Jorge Benitez | June 24, 2013
From James Stavridis, Foreign Policy: As we sail more deeply into the turbulent 21st century, however, there is another triad that bears considering that will be a critical part of U.S. security in the decades to come. . . . .
This "New Triad" consists of special operations forces, unmanned vehicles, and cybercapabilities. Each has an important individual role to play, but taken together, the sum of their impacts will be far greater than that of each of the parts when used alone.
First, consider special operations forces, or SOF. They have become a tool of choice in a wide variety of actions in today's world, from the spectacular mission that finally killed Osama bin Laden to training African partners to thwart the brutal Lord's Resistance Army in Africa, and from helping Colombian forces fight the FARC insurgency in Latin America to providing security for disaster relief operations in Pakistan. . . .
Because they are trained in languages, cultural mores, high-tech communications, medicine, concealment, and many other discrete skills, they can operate in the widest imaginable variety of geographical settings. They are also small in number, highly motivated, and relatively cost-effective. They are generally precision-guided in their approach, can limit collateral damage, and blend in when needed.
The second capability in the New Triad is unmanned vehicles and sensors. This branch of the triad includes not only the airborne attack "drones" that are endlessly debated at the moment, but unmanned surveillance vehicles in the air, on the ground, and on the ocean's surface. They also operate at depth in the world's oceans, both in the water column and on the ocean's floor. For example, the use of "underwater drones" might someday allow attacks on enemy shipping or ports, as well as the exploitation of underwater fiber-optic cables deep on the ocean floor. This could one day provide a rich environment for intelligence collection, "blinding" communication pathways, and the conduct of cyberoperations.
While expensive, such systems have the obvious advantage of not requiring the most costly component of all: people. Also, without people operating them, they can perform in far harsher environments and hold a higher degree of political deniability for covert and clandestine operations. And they are highly accurate, are largely networked together via overhead systems, and can provide direct feeds to conventional and special operations forces.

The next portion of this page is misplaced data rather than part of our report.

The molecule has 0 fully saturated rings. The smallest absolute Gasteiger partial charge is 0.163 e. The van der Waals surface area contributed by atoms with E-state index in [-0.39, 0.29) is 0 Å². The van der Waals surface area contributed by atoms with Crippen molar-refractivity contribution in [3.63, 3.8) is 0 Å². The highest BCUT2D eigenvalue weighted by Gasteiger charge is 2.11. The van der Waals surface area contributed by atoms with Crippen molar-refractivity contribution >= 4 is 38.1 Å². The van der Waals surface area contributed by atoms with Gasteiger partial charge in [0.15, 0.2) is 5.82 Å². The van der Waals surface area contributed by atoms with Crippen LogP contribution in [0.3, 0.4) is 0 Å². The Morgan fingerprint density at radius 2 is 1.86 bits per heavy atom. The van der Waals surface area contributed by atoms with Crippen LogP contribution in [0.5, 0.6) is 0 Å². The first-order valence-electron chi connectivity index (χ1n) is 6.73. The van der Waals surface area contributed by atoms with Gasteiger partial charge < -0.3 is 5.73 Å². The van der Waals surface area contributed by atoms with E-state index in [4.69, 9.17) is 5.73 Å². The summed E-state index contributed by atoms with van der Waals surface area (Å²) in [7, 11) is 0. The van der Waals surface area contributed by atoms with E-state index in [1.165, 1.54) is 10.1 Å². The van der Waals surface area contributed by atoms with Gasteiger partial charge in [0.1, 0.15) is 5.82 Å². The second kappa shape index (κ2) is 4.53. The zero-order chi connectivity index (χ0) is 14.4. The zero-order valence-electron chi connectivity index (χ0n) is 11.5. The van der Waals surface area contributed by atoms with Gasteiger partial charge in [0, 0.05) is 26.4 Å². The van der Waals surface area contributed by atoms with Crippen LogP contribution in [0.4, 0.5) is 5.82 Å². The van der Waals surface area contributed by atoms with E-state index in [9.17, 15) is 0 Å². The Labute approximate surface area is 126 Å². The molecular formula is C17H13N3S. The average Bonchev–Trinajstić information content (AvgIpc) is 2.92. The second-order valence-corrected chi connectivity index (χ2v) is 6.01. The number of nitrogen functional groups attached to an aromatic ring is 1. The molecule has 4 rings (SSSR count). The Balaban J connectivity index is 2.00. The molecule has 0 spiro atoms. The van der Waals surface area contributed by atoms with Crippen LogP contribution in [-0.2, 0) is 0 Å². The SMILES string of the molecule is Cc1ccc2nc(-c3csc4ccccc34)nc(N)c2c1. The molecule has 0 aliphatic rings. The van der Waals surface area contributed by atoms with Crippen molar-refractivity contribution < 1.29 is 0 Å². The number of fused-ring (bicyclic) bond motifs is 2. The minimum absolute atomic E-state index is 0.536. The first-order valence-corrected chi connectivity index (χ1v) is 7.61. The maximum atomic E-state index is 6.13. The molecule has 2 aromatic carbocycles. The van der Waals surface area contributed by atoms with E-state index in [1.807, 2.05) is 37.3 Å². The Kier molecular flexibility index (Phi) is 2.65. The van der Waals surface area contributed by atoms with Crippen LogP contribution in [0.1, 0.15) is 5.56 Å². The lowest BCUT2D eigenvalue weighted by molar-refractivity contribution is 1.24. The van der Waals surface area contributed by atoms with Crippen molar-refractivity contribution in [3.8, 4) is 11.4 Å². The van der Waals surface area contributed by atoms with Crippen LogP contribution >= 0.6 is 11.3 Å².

Finally, and potentially most powerfully, there is the world of offensive cybercapability that is just beginning to emerge. This part of the New Triad has the potential to operate with devastating effect, possibly able to paralyze an opponent's electric grid, transportation network, financial centers, energy supplies, and the like.
Cybersystems can also collect information and intelligence, manipulate enemy navigation and operational systems, and perform in clandestine and unattributable ways. Although expensive to design and create, they become quite cost-effective to operate over time. . . .
[I]t is probably time to consolidate the myriad cyberforces owned and operated by the separate services and other parts of the Defense Department and merge them into a single organization, much as was done with today's U.S. Special Operations Command in Tampa, Florida. . . .
Frankly, putting the military side of the nation's cybercapability under Cyber Command is at best an interim solution. Ultimately, we need to create a separate cyberservice, just as we have an Army, Navy, Marine Corps, Air Force, and Coast Guard. Just as we finally grasped that the skies were a new domain and created the U.S. Air Force over 60 years ago, it will soon be time to see that cyber is, in fact, a permanent new domain that requires a U.S. Cyber Force. Beginning now to think seriously about this will be part of the implementation of the New Triad.
And let's face it: A new cyberservice will need more than a new style of uniform. It will probably need, for example, a very different personnel system. The type of young woman or man who is deeply engaged in the world of cyber probably isn't looking for a "high and tight" haircut, eight weeks of boot camp, and a long, slow crawl up a largely seniority-based system for promotion. A U.S. Cyber Force will require a large civilian component and will need to be instinctively oriented toward working with the interagency process and the private sector -- not baseline competencies in today's Defense Department, despite some improvement over the past decade.
Adm. James Stavridis just completed four years as supreme allied commander of NATO. He will become dean of Tufts University's Fletcher School of Law and Diplomacy after retiring from the Navy this summer. (graphic: Department of Defense)